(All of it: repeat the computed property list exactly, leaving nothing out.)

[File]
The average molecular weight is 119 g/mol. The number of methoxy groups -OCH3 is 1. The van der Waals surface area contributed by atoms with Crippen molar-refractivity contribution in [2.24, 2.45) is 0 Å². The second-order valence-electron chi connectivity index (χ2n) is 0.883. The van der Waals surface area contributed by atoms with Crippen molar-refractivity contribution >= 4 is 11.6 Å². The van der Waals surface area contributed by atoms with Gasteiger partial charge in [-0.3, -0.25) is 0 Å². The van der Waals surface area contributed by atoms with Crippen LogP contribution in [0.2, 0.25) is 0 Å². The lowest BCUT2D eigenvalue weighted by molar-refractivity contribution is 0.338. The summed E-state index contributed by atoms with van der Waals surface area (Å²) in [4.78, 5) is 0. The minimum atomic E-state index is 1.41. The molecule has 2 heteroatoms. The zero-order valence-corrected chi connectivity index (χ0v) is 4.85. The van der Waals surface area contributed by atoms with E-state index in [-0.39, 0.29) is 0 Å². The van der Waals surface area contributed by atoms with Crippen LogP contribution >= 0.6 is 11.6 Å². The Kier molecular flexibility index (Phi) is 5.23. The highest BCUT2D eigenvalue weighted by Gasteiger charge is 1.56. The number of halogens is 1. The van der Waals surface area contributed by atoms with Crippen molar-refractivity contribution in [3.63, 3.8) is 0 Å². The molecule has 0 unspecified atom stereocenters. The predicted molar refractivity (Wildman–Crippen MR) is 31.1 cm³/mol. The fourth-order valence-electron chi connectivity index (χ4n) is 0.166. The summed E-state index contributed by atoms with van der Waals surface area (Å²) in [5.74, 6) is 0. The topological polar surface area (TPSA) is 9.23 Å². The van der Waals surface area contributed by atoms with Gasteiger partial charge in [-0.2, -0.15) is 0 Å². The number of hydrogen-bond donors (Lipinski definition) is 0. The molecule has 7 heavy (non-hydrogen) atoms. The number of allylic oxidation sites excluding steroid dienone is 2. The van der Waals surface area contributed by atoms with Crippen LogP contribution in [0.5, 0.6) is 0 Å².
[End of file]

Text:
The average molecular weight is 119 g/mol. The number of methoxy groups -OCH3 is 1. The van der Waals surface area contributed by atoms with Crippen molar-refractivity contribution in [2.24, 2.45) is 0 Å². The second-order valence-electron chi connectivity index (χ2n) is 0.883. The van der Waals surface area contributed by atoms with Crippen molar-refractivity contribution >= 4 is 11.6 Å². The van der Waals surface area contributed by atoms with Gasteiger partial charge in [-0.3, -0.25) is 0 Å². The van der Waals surface area contributed by atoms with Crippen LogP contribution in [0.2, 0.25) is 0 Å². The lowest BCUT2D eigenvalue weighted by molar-refractivity contribution is 0.338. The summed E-state index contributed by atoms with van der Waals surface area (Å²) in [4.78, 5) is 0. The minimum atomic E-state index is 1.41. The molecule has 2 heteroatoms. The zero-order valence-corrected chi connectivity index (χ0v) is 4.85. The van der Waals surface area contributed by atoms with E-state index in [-0.39, 0.29) is 0 Å². The van der Waals surface area contributed by atoms with Crippen LogP contribution >= 0.6 is 11.6 Å². The Kier molecular flexibility index (Phi) is 5.23. The highest BCUT2D eigenvalue weighted by Gasteiger charge is 1.56. The number of halogens is 1. The van der Waals surface area contributed by atoms with Crippen molar-refractivity contribution in [3.63, 3.8) is 0 Å². The molecule has 0 unspecified atom stereocenters. The predicted molar refractivity (Wildman–Crippen MR) is 31.1 cm³/mol. The fourth-order valence-electron chi connectivity index (χ4n) is 0.166. The summed E-state index contributed by atoms with van der Waals surface area (Å²) in [5.74, 6) is 0. The topological polar surface area (TPSA) is 9.23 Å². The van der Waals surface area contributed by atoms with Gasteiger partial charge in [-0.2, -0.15) is 0 Å². The number of hydrogen-bond donors (Lipinski definition) is 0. The molecule has 7 heavy (non-hydrogen) atoms. The number of allylic oxidation sites excluding steroid dienone is 2. The van der Waals surface area contributed by atoms with Crippen LogP contribution in [0.5, 0.6) is 0 Å².